CALGARY - Despite an extensive overhaul to its animal care standards, the Calgary Stampede got off to a rocky start Friday night when a horse had to be euthanized after breaking its leg during the chuckwagon races.
"The leg injury was considered a catastrophic injury, so our veterinarian made the decision to euthanize the horse immediately," said Stampede spokesman Doug Fraser.
"Honestly, we're greatly saddened by what happened today. We take the care of our animals very seriously."
Fraser said the accident was not the result of a crash and happened between turns on the chuckwagon race course.
No riders or other animals were hurt.
How the chuckwagon races are run, as well as standards for other events at the rodeo, have been greatly overhauled in the last year since six horses died at the Stampede's 2010 edition.
Two died of heart attacks, two were destroyed after suffering injuries and another broke its back from bucking too hard.
The sixth died after experiencing health difficulties 40 minutes after a chuckwagon race.
One change made in the wake of those deaths sees veterinarians implanting a microchip in every horse that is scheduled to compete in the chuckwagon races.
Stampede officials have said the chip will allow the horses to be tracked and monitored both during competition and at rest.
The biggest change to the chuckwagon races has seen the number of outriders on horseback who accompany each wagon as it thunders around a dirt track reduced to two from four.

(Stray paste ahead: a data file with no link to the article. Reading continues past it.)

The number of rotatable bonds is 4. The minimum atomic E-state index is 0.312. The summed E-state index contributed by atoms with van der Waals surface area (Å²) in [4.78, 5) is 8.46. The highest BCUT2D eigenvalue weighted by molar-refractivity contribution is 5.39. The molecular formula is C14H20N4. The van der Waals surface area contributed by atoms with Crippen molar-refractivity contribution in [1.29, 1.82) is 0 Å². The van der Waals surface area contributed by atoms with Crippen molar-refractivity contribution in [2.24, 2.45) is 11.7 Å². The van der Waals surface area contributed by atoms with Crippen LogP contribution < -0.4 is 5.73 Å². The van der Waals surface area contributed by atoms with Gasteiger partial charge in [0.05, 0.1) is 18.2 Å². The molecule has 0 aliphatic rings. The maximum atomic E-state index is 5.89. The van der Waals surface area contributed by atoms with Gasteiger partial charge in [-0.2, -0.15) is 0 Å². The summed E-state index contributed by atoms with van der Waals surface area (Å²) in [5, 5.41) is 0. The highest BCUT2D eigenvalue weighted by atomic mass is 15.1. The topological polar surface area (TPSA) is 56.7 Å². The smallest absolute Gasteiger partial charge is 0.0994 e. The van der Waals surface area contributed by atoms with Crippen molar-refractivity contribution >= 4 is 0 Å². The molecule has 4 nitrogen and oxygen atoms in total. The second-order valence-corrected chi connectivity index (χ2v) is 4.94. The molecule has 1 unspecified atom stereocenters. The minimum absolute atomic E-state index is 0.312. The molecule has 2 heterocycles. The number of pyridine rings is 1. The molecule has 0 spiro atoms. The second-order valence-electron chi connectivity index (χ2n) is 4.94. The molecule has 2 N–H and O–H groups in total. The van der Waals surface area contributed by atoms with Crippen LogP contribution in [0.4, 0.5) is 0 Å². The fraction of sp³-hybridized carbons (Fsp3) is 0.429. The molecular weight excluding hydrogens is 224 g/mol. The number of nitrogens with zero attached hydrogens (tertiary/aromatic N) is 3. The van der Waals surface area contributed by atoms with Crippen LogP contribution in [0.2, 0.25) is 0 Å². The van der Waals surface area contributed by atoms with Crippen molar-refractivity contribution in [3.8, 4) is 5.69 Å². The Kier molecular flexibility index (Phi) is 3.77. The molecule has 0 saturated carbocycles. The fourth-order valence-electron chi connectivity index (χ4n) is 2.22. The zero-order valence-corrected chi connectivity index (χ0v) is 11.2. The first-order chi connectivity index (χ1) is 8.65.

Drivers must now submit a list of horses competing daily by 4 p.m. for a thorough pre-race inspection. If a horse is found not fit to compete, it is supposed to be ``scratched'' for that evening.
All horses will also be inspected as they leave the track, and the Stampede will impose a mandatory rest of two days for any horse that races four days consecutively.
"Keep in mind that when we introduced the large number of animal care changes over the past year, we did so in an effort to make our races safer," Fraser said Friday. "So we're particularly saddened by tonight's circumstances.
Our animal safety program is the leader in the world. There are thousands and thousands of racetracks, and do these things happen at other racetracks? Yes, they do."
Nonetheless, the Stampede has become a lightning rod for a growing number of animal welfare organizations who say rodeo is simply cruelty masquerading as entertainment.
Last year, the protest spread to Britain. A group called League Against Cruel Sports called on Ottawa to end ``the immense cruelty'' inherent in rodeos and suggested to British travel agencies that they refuse to offer vacation packages to the Stampede.
More than 50 MPs signed a motion in the British House of Commons that asked the Canadian government to improve how animals were treated at the rodeo.
The Vancouver Humane Society (VHS) says that more than 50 chuckwagon horses have died since 1986 and it's calling for the immediate suspension of the Stampede chuckwagon races.
"The Stampede's claims to have made the race safer have been proven false," VHS spokesperson Peter Fricker said in a statement issued Saturday morning.
"It is totally unacceptable to continue this event when horse after horse is dying just to entertain a crowd," he said.